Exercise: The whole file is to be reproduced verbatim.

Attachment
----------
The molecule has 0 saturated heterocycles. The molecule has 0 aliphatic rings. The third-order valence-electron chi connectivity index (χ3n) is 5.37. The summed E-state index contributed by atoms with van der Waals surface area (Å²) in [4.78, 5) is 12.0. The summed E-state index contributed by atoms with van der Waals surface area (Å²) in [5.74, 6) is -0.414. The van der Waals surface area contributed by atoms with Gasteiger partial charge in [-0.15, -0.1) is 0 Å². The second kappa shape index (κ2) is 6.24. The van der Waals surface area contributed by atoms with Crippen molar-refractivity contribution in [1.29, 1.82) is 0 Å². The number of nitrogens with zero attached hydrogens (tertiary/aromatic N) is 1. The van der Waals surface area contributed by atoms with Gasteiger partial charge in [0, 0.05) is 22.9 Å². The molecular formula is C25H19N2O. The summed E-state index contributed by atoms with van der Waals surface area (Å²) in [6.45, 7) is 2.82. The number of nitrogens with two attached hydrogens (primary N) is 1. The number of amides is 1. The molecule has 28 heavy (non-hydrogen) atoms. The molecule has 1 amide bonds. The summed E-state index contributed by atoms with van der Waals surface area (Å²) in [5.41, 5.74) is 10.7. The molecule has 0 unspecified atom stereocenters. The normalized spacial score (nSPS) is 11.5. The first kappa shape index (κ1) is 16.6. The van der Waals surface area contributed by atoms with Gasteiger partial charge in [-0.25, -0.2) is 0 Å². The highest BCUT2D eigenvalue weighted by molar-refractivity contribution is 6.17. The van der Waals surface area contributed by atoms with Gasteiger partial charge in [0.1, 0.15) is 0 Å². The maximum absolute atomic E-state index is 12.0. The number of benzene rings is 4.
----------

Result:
The molecule has 0 saturated heterocycles. The molecule has 0 aliphatic rings. The third-order valence-electron chi connectivity index (χ3n) is 5.37. The summed E-state index contributed by atoms with van der Waals surface area (Å²) in [4.78, 5) is 12.0. The summed E-state index contributed by atoms with van der Waals surface area (Å²) in [5.74, 6) is -0.414. The van der Waals surface area contributed by atoms with Gasteiger partial charge in [-0.15, -0.1) is 0 Å². The second kappa shape index (κ2) is 6.24. The van der Waals surface area contributed by atoms with Crippen molar-refractivity contribution in [1.29, 1.82) is 0 Å². The number of nitrogens with zero attached hydrogens (tertiary/aromatic N) is 1. The van der Waals surface area contributed by atoms with Gasteiger partial charge in [0, 0.05) is 22.9 Å². The molecular formula is C25H19N2O. The summed E-state index contributed by atoms with van der Waals surface area (Å²) in [6.45, 7) is 2.82. The number of nitrogens with two attached hydrogens (primary N) is 1. The number of amides is 1. The molecule has 28 heavy (non-hydrogen) atoms. The molecule has 1 amide bonds. The summed E-state index contributed by atoms with van der Waals surface area (Å²) in [5.41, 5.74) is 10.7. The molecule has 0 unspecified atom stereocenters. The normalized spacial score (nSPS) is 11.5. The first kappa shape index (κ1) is 16.6. The van der Waals surface area contributed by atoms with Gasteiger partial charge in [-0.25, -0.2) is 0 Å². The highest BCUT2D eigenvalue weighted by molar-refractivity contribution is 6.17. The van der Waals surface area contributed by atoms with Gasteiger partial charge in [0.1, 0.15) is 0 Å². The maximum absolute atomic E-state index is 12.0. The number of benzene rings is 4.